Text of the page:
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Alcohol Doesn't Help Breastfeeding

Science Contradicts the Folklore, Say Researchers
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WebMD Health News

April 6, 2005 -- Alcohol doesn't improve breastfeeding, a new study shows.

That flies in the face of folklore, says researcher Julie Mennella, PhD, of Philadelphia's Monell Chemical Senses Center. She and her colleagues tested the popular belief -- and alcohol flunked.

A drink might make moms briefly feel more relaxed, but it doesn't help breast milk production, says Mennella's team in The Journal of Clinical Endocrinology & Metabolism.

In fact, alcohol could hinder milk production. "Recommending alcohol as an aid to lactation may be counterproductive," they write in the journal's April edition.

The American Academy of Pediatrics (AAP) recommends avoiding alcohol while nursing, as the alcohol can pass through breast milk to the baby. "If you choose to drink alcohol, drink it just after you nurse rather than just before," says the AAP's web page on breastfeeding and diet.

Maternal Myth?

For centuries, traditional wisdom in many cultures has held that alcohol helps moms produce breast milk. But that belief lacks scientific evidence, according to the study.

Mennella's study amounted to a showdown for folklore. To see if alcohol lived up to its reputation, 17 healthy, breastfeeding moms drank orange juice with alcohol on one day and straight juice on another day. They didn't know which drink was which, since the drinks' smell and flavor were masked.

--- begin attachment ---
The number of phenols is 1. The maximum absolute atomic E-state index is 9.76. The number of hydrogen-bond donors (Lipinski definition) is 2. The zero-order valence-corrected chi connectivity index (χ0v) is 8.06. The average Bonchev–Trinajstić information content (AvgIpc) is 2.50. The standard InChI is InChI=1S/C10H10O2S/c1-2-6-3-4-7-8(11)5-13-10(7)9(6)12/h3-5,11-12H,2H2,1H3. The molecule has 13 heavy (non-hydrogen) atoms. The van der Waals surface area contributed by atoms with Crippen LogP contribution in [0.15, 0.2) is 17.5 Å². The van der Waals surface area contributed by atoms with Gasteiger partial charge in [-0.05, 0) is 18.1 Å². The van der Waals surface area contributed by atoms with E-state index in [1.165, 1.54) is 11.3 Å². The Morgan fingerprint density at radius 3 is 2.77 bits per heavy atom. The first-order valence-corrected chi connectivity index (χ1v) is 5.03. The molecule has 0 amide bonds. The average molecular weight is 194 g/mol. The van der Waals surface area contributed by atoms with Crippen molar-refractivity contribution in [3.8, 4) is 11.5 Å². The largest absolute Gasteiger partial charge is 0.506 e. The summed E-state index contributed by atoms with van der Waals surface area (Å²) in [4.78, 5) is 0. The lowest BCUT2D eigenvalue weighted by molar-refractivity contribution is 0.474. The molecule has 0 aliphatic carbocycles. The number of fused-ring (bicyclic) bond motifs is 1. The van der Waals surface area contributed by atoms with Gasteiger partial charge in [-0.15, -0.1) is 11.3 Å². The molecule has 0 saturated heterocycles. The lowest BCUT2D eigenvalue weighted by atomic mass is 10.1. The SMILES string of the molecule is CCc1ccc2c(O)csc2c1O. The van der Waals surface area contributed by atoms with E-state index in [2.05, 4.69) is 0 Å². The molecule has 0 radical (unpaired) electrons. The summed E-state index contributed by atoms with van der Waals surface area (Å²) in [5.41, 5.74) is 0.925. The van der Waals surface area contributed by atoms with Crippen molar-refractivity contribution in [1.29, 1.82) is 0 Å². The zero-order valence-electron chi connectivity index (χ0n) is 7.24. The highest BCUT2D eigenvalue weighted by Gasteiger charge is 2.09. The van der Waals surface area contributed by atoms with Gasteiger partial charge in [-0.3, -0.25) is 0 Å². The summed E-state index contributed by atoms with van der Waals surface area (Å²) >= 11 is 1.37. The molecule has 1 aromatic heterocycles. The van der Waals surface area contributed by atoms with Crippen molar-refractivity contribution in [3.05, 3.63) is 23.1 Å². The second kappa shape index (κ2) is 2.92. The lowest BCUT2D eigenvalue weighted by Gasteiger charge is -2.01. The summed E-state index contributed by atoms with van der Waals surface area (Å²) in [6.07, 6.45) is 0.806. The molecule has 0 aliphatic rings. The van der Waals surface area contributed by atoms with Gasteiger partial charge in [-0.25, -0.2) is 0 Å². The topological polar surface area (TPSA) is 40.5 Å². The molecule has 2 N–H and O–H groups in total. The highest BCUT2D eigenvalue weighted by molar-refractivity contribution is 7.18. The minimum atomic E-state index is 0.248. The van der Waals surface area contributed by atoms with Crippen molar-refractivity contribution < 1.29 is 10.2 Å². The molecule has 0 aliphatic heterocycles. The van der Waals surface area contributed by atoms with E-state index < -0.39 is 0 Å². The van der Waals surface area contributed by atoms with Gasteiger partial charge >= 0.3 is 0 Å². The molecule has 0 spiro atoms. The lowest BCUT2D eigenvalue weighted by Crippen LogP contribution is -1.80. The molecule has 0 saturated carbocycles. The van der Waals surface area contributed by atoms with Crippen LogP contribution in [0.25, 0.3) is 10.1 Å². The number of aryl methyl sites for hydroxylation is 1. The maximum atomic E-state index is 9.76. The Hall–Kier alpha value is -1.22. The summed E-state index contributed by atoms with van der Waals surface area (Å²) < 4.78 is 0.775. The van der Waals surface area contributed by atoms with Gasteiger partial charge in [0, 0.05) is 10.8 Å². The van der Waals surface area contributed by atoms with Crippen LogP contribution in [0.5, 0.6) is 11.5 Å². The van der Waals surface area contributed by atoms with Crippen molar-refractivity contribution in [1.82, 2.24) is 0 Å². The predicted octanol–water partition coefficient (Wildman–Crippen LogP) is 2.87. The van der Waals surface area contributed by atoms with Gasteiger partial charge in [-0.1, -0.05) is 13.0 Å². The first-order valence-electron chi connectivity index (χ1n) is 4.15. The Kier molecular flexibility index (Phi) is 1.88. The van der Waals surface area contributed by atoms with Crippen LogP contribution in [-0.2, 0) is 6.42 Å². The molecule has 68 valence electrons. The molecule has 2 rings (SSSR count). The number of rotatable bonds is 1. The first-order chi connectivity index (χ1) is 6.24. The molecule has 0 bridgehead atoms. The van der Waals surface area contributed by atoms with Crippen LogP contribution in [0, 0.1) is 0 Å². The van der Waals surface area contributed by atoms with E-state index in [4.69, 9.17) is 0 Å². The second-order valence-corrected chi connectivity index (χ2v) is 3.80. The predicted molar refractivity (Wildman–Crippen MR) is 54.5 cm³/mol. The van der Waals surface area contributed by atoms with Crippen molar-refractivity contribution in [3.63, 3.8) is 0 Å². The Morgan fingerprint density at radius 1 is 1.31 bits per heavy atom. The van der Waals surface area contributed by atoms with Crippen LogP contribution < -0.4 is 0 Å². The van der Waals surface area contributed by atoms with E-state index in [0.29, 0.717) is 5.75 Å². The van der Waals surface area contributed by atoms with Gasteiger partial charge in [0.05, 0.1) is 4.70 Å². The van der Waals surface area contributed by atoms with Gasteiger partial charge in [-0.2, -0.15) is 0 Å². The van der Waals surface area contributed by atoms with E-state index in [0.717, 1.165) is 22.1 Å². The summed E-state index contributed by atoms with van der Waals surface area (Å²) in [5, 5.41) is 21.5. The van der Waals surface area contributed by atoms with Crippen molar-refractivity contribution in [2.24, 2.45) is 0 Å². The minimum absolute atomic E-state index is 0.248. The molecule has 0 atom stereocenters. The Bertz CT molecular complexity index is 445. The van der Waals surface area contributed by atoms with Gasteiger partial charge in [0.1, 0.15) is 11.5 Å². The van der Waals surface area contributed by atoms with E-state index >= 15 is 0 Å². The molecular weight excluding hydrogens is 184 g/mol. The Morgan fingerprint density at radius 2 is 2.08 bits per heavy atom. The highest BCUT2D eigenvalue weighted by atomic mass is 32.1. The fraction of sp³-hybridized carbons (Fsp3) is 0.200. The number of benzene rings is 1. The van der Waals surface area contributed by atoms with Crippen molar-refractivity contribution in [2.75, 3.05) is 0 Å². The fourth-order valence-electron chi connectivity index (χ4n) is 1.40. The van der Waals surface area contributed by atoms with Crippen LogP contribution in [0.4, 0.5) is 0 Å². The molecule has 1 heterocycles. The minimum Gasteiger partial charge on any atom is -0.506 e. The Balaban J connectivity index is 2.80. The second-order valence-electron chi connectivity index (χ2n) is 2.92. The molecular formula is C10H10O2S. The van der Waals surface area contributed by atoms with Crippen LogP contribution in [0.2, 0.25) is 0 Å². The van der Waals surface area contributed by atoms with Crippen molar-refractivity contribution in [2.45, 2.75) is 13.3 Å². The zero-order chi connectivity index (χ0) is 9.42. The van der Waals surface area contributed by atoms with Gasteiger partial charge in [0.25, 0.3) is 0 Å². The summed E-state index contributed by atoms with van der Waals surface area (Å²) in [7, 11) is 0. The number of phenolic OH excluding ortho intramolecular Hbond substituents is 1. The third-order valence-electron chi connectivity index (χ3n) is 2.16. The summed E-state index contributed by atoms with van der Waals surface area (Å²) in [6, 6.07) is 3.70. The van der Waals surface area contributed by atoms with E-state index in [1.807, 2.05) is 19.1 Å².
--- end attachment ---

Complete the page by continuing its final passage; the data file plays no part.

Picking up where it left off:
After each drink, the women's milk production (via a breast pump) was measured. The moms also gave blood samples every few minutes for an hour-and-a-half during the experiment, and their moods were noted.

The results showed that alcohol had no advantages for breast milk production.

Alcohol's Effects on Breastfeeding

Twelve of the 17 women produced less breast milk on the day they had the alcohol-spiked drink. On average, they produced 13% less breast milk than they did after drinking the alcohol-free juice.

Alcohol consumption affected two key hormones involved in milk production and breastfeeding. The women had lower levels of a hormone called oxytocin, a hormone believed to be responsible for milk released into the breast.

Alcohol also increased levels of two other hormones, cortisol and prolactin. Prolactin helps in milk production.

As prolactin levels rose, it took longer for the women to produce breast milk. Higher prolactin levels also accompanied feelings of drunkenness, researchers say.

As for cortisol, it wasn't significantly linked to how much breast milk was produced or how long that took. The data didn't show that the tests themselves were stressful.

Not surprisingly, the women reported feeling drunk, sedated, and not all that great (dysphoric) after drinking the alcohol. Blood alcohol levels peaked 43-51 minutes after downing the drink.

Sleep Shortfall Ties In

Sleep deprivation -- typical among new moms -- can also increase feelings of sedation and dysphoria, say the researchers.

"We hypothesize that sleep deprivation, which is common among mothers of young infants, contributed to the increased feelings of sedation and dysphoria observed on the day lactating women consumed alcohol," they write.

So where did the folklore go wrong? Increases in prolactin after drinking alcohol can make breasts feel full, but that doesn't necessarily mean more milk, say Mennella and colleagues.

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